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Building a housing crisis

Observations from the Edge
Robert T. Nanninga
North County Times
February 21, 2002

 

Recently I read an editorial from the president of Barratt American, a Carlsbad based development company specializing in the construction of single family homes. This op/ed piece was a classic piece of propaganda, replete with scare tactics and misinformation. In it, the letter writer claims those asking for environmentally sustainable communities are responsible for a lack of housing in San Diego County.

Holding up environmentalists as wicker men to torching the arena of public opinion, this biased editorial assumes readers have failed to notice that population is increasing exponentially in Southern California and new homes are being built in the hundreds of thousands to accommodate them. The letter writer also failed to mention that of all the homes being built by his development company, none can be purchased for less than $400,000, and that none of them are apartments or residences associated with mixed use zoning.

Buying into the building industry's claim of a housing shortage is difficult, when freeways are near gridlock during commute hours, classrooms are overcrowded year round, and new home construction is turning the backcountry into continuous sprawling suburbs. No, our problem is not a housing shortage; our real problems are an overabundance of people, dwindling water resources, and loss of agricultural land.

In his opinion piece, this development profiteer, boldly states that environmentalists and organizations such as the "environmentalists, NIMBYs, the Sierra Club, the BayKeepers, the Surfriders, conspire to make sure housing supplies never meet demand. Environmentalists on the other hand respond that with a growth at all cost mentality dominating regional planning supply creates the demand, and that without serious consideration into how many people the region can accommodate, sooner or later developers will build us all into a cul-de-sac of diminishing returns.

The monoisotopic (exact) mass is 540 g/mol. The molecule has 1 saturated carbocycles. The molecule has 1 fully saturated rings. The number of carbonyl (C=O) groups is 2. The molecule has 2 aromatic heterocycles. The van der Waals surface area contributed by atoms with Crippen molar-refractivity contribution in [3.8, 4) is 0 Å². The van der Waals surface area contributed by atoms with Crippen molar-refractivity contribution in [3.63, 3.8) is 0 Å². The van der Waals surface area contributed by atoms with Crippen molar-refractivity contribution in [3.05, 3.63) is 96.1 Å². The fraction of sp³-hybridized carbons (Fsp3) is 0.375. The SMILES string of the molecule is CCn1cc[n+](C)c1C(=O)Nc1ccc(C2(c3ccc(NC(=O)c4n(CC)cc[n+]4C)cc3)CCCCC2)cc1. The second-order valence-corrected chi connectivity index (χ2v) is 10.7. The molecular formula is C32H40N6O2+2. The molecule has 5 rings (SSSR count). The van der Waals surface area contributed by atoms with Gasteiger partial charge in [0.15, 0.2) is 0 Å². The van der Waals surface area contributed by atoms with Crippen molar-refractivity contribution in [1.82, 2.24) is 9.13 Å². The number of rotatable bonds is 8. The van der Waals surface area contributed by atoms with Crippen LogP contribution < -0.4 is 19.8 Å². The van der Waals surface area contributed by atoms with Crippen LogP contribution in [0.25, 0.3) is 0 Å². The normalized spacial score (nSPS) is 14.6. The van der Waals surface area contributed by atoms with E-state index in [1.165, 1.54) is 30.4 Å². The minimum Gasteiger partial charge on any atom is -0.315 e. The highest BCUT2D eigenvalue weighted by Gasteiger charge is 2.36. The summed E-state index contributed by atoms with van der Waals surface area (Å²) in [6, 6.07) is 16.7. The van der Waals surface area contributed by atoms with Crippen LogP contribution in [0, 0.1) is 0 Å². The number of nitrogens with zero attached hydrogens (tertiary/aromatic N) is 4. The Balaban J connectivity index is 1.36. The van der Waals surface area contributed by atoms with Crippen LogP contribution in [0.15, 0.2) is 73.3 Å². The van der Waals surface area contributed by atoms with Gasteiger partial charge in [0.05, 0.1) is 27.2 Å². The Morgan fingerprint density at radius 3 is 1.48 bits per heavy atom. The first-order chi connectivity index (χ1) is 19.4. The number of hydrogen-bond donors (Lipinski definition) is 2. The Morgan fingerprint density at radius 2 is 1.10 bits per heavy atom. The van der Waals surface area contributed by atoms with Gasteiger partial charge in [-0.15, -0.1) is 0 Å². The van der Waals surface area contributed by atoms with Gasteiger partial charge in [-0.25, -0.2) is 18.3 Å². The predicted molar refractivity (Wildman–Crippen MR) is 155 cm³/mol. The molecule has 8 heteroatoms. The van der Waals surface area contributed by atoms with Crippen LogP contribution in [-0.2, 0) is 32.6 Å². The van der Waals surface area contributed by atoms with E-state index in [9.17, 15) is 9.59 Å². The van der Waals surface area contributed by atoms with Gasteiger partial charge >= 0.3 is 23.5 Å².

The question being asked by those not profiting from the construction of single family hotels, is why there is not a variety of housing choices in North San Diego County. Another question asked frequently, is why, if there really is a housing shortage, those building subdivision after subdivision of single family tract homes, are not building affordable high density housing.

To meet the needs of renters and those seeking alternative housing choices,it is the responsibility of local officials to deny building permits that do fail to address affordable housing issues. Lofts, small beach cottages, row houses, and apartment complexes situated near commuter rail lines, are ignored as developers seek the big bucks associated with sprawling subdivisions.

On Sunday, Feb. 24 Barratt American hosted a gala grand opening of model homes at Toscana, an Italian-styled estate-home enclave in Bonsall's green and rolling horse country. These 26 "blue-ribbon residences" sit on four-acre lots, measure a liberal 4,795 to 6,132 square feet on either one or two levels, and sell for no less than a one million "affordable" dollars. This price tag buys "three to six bedrooms, including intimate master-suite retreats, 4.5 baths, formal dining spaces, sprawling family centers, and a number of have-it-your-way specialty rooms."

Considering the parent company of Barratt American posted a 2001 net profit of $179 million, and a net growth of 17.9%, it's a serious stretch of the imagination to say they have been impacted by a supposed housing shortage. A builder of single family Mc Mansions blaming environmentalists for a lack of affordable housing is the ultimate in mendacity. It is also a classic case of the wolf crying boy.

 
 
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